Yeah I know, folks, it’s a bit out of season, but Halloween was the next big thing for my year in China.
Wanna see how they celebrate?
Up to this point, exploring and living and teaching in China had already been quite the life-changing experience. But because my school was so fond of hosting festivals, my participation in the culture would be increased much more.
One great example of this was Halloween. My school held a big event in a shopping center rotunda. The stage was set up in the corner of this large, lobby area in an impressive display complete with a spooky-ooky backdrop of cartoon bats and such.
No worries, we’ll get right on that, but first a little back story…
Before I came to China, I assumed Halloween to be one of many holidays I’d have to miss out on. Turns out, China has imported from America much more than just rock-n-roll and the automobile. They’ve also taken a liking to our high values and noble culture, as evidenced by them picking up on our most important and sacred day of the year. (Why, Halloween of course!) Children exposed to Western style and entertainment have a ball with this holiday. And looking back, it’s no surprise that an English school in a city was just the place to nourish this trend.
And, hey, this all makes sense; for in a culture big on saving face, there’s no better deed than putting on a mask!
Speaking of which, I had to go find my own. So I went to the local department store which had set some premium prices on cheaply-made costumes. I ended up getting one of those masquerade masks that had me looking like an effeminate superhero.
Okay, time to party. The first performers were just off stage ready for the opening act:
The audience of 200 was mainly students in costume with parents at their side. After the emcees—a teenage boy and two girls—got the show started, a dance team of 8-year-old girls pictured there in the green tops, yellow skirts and little red devil horns performed.
It had a pageant vibe as the moms made up their wee one’s faces, and the girls danced with pasted-on smiles. They were cute, though:
After that was another performance of sorts, this one involving even younger children in a variety of costumes—fairy, lady bug. It was convoluted and a bit unorganized—-kids uncertain of where to go, one started crying, and parents encouraging them from the floor.
In other words, it was perfect:
Next, it was time for the costume contest. Here we go. Many were dressed in the usual: pirate, superhero, a few Disney princesses. (I saw a lot of girls around town dressed as Snow White. Like Snow White, Chinese women like to stay pale and also sport that lovely black hair.)
My favorite costume was worn by a 10-year-old boy. He had cardboard boxes around his torso, arms, and head. I don’t what he was doing, but it was funny and original. Check ’em out:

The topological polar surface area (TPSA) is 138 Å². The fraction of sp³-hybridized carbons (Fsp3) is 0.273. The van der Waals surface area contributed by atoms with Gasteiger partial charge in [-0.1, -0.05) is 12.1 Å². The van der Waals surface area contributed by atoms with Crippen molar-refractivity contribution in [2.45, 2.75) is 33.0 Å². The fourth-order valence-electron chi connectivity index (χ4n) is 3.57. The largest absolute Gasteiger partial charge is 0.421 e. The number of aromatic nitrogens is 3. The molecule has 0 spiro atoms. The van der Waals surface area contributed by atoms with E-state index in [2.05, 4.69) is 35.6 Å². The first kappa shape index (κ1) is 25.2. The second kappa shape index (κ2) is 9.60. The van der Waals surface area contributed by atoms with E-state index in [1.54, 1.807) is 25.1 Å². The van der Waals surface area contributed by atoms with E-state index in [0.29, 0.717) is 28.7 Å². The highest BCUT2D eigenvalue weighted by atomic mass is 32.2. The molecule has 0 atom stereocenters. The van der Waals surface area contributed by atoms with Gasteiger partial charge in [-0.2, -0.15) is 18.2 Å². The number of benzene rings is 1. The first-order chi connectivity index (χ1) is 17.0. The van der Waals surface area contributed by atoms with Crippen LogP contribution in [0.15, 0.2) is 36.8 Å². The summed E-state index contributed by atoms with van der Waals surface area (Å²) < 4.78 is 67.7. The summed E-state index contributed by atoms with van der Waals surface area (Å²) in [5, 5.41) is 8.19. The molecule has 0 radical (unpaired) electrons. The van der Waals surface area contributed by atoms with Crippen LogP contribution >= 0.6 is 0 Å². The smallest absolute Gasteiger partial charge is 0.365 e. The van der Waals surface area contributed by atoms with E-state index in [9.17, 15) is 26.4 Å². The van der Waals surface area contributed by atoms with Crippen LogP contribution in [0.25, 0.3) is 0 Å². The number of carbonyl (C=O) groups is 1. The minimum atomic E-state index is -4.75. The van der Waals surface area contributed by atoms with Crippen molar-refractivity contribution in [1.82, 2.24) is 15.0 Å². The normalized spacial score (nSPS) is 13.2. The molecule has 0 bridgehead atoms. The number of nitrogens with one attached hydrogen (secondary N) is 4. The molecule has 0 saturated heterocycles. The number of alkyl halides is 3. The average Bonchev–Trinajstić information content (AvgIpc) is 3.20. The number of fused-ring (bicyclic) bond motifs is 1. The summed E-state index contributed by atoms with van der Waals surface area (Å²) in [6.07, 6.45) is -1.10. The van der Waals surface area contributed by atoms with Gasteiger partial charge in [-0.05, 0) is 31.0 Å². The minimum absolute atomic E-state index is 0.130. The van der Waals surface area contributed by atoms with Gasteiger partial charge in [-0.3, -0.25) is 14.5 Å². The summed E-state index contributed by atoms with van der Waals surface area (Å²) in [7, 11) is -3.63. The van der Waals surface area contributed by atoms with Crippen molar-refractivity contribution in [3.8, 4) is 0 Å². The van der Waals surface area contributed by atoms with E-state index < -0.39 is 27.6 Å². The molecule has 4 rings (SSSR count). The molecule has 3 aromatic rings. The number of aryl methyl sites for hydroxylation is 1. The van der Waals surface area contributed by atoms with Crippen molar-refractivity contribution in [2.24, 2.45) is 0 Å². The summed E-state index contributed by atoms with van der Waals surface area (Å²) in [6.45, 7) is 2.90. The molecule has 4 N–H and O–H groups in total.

Figures, he didn’t win the contest. Wish I was the judge.
Nope, that job went to this esteemed panel:
In fact, being a judge is what I thought I was supposed to be doing this night. In the days prior, Navid, our education supervisor, had coaxed me into coming, saying they needed my involvement. So as the night wore on, and I was just watching, I had to wonder why they needed me.
Well, I got my answer.
The main event had three sets of parent/child pairs get up on stage. Then I was asked to jump up there myself, along with two other first year teachers.
We were paired up with one of the parent/child combos. I got a father and his ten-year-old boy. I had no clue what for and hoped it didn’t involve speaking, because I couldn’t say ten words to dad.
Well, “lucky” me. I wouldn’t have to say a darned thing. In fact, there would soon be a moment when my mouth would be covered. For it was up to my teammates to mummify us teachers with toilet paper.
I don’t know if they had understood the tie-in to the American Halloween tradition, but yes, I had to make like a tree and get TP’d.
I guess it beats Chinese water torture.
The toilet paper was cheap, but my father/son combo did alright—especially considering the chaos with which they were scrambling around me, motivated by the hectic music and a vocal audience.
My guys were definitely doing better than Jordan’s duo:
But I couldn’t poke fun at Jordan for long. (I couldn’t do much of anything in the next few seconds.)
I could think, though, and enjoyed one of those “what am I doing here?” moments. Half-way around the world, up on stage as locals mummified me and a couple hundred more looked on.
This is China!?
It’s a testament to the way life will take you where it will–-if you let it, if you jump aboard.
Despite our good showing, our team was edged by another threesome. Oh well.
But I recall the ancient Chinese saying:
“There are never any losers when covering each other in toilet paper.”
Have a great week, everyone! And if you’re curious or have a comment, let me know. I’ll see you next week!
p.s. For making it all the way to the end, I have a video for you!